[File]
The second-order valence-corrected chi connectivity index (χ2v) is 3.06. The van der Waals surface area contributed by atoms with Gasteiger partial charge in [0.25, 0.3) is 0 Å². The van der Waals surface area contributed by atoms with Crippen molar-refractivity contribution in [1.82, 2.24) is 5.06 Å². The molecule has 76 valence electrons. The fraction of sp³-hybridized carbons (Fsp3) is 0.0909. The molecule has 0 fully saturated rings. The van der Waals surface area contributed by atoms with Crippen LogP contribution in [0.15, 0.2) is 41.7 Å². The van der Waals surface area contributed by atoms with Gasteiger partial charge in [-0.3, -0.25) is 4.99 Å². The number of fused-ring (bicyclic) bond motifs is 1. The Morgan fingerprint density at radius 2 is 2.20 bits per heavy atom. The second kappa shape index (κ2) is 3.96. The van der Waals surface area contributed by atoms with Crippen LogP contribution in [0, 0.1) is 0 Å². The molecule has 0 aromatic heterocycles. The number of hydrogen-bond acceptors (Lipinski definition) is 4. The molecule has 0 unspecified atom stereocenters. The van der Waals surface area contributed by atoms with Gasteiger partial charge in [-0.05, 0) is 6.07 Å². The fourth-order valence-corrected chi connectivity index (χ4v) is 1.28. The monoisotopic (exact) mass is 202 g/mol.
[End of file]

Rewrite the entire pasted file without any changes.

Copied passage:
The second-order valence-corrected chi connectivity index (χ2v) is 3.06. The van der Waals surface area contributed by atoms with Gasteiger partial charge in [0.25, 0.3) is 0 Å². The van der Waals surface area contributed by atoms with Crippen molar-refractivity contribution in [1.82, 2.24) is 5.06 Å². The molecule has 76 valence electrons. The fraction of sp³-hybridized carbons (Fsp3) is 0.0909. The molecule has 0 fully saturated rings. The van der Waals surface area contributed by atoms with Crippen LogP contribution in [0.15, 0.2) is 41.7 Å². The van der Waals surface area contributed by atoms with Gasteiger partial charge in [-0.3, -0.25) is 4.99 Å². The number of fused-ring (bicyclic) bond motifs is 1. The Morgan fingerprint density at radius 2 is 2.20 bits per heavy atom. The second kappa shape index (κ2) is 3.96. The van der Waals surface area contributed by atoms with Crippen LogP contribution in [0, 0.1) is 0 Å². The molecule has 0 aromatic heterocycles. The number of hydrogen-bond acceptors (Lipinski definition) is 4. The molecule has 0 unspecified atom stereocenters. The van der Waals surface area contributed by atoms with Gasteiger partial charge in [-0.05, 0) is 6.07 Å². The fourth-order valence-corrected chi connectivity index (χ4v) is 1.28. The monoisotopic (exact) mass is 202 g/mol.